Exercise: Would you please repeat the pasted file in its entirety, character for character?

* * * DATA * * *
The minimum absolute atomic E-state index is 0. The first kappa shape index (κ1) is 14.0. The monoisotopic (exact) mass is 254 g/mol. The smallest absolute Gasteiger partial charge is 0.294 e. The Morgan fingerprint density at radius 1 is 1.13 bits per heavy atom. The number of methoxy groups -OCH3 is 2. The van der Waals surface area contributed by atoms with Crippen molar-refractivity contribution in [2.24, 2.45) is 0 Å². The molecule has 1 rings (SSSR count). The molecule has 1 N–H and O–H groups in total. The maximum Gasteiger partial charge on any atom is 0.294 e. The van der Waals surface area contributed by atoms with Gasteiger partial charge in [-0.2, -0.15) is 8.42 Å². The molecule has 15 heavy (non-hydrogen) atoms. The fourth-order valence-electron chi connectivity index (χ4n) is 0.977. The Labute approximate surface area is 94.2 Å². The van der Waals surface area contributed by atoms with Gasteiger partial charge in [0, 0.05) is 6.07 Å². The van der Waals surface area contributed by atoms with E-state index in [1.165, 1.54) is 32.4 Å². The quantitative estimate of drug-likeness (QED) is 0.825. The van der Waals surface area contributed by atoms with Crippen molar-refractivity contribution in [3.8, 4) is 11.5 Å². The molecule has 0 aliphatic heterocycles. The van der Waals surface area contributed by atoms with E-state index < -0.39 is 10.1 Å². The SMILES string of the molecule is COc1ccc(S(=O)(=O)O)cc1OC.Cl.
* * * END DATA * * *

The minimum absolute atomic E-state index is 0. The first kappa shape index (κ1) is 14.0. The monoisotopic (exact) mass is 254 g/mol. The smallest absolute Gasteiger partial charge is 0.294 e. The Morgan fingerprint density at radius 1 is 1.13 bits per heavy atom. The number of methoxy groups -OCH3 is 2. The van der Waals surface area contributed by atoms with Crippen molar-refractivity contribution in [2.24, 2.45) is 0 Å². The molecule has 1 rings (SSSR count). The molecule has 1 N–H and O–H groups in total. The maximum Gasteiger partial charge on any atom is 0.294 e. The van der Waals surface area contributed by atoms with Gasteiger partial charge in [-0.2, -0.15) is 8.42 Å². The molecule has 15 heavy (non-hydrogen) atoms. The fourth-order valence-electron chi connectivity index (χ4n) is 0.977. The Labute approximate surface area is 94.2 Å². The van der Waals surface area contributed by atoms with Gasteiger partial charge in [0, 0.05) is 6.07 Å². The van der Waals surface area contributed by atoms with E-state index in [1.165, 1.54) is 32.4 Å². The quantitative estimate of drug-likeness (QED) is 0.825. The van der Waals surface area contributed by atoms with Crippen molar-refractivity contribution in [3.8, 4) is 11.5 Å². The molecule has 0 aliphatic heterocycles. The van der Waals surface area contributed by atoms with E-state index < -0.39 is 10.1 Å². The SMILES string of the molecule is COc1ccc(S(=O)(=O)O)cc1OC.Cl.